New Delhi; Environment Minister Jairam Ramesh is moving fast on his promise to bring back the cheetah to India. Three sites have been identified - two in Madhya Pradesh and one in Rajasthan as special sanctuaries for the animal that went extinct from India in the 60s.
Cheetah, the fastest animal on land had vanished from the subcontinent in 1967. Now, determined to bring back the cheetah, the environment ministry has unveiled an ambitious plan
"Three sites have been identified - two sites in Madhya Pradesh and one in Rajasthan. We will take it forward and it will take three to four years before these sites are made completely fit. I would give this the same importance as I would give project tiger or project elephant," said Jairam Ramesh.
The environment ministry plans to release cheetahs brought from Africa in Kuno - Palpur Wildlife Sanctuary in Madhya Pradesh, Nauradehi Wildlife sanctuary in Madhya Pradesh and the Shahgarh sanctuary in Rajasthan.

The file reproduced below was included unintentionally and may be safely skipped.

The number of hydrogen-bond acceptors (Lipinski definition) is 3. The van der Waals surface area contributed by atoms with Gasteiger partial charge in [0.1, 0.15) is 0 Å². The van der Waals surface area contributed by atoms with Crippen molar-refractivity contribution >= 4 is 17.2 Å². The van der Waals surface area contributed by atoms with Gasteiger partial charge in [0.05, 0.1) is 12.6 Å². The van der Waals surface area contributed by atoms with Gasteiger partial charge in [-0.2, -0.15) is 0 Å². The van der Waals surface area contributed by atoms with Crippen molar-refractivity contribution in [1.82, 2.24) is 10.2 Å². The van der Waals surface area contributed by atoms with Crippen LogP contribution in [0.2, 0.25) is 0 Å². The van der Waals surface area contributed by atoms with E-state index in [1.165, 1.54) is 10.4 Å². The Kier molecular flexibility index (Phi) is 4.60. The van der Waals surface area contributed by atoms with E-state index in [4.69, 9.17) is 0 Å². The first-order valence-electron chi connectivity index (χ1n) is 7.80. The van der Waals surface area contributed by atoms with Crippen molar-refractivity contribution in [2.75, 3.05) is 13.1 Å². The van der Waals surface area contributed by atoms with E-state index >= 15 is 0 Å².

However, Rs 300 crore will be spent to relocate villages and to prepare these habitats so that they can sustain a viable population of 40 cheetahs. But, given India's poor track record in protecting its existing wildlife; especially tigers the question arises that is this really a good idea?
"I believe it is very complicated because cheetah is a very fragile, precious predator. You have to look after it very well. It has to have lot of grasslands and prey species, "said a tiger expert Valmik Thapar.
"The idea of reintroducing an extinct species in this case can help revive very serious interest in the protection of grasslands. In the 19th century -- a fifth of India had grasslands and much of it is lost now," said an environmentalist Mahesh Rangarajan.
Moreover, if the state governments agree to the plan, six cheetahs will be introduced in each location. But cheetahs require large tracts of land to roam freely. With a booming human population encroaching more and more into wildlife habitats, it seems that these cheetahs could feel hemmed in.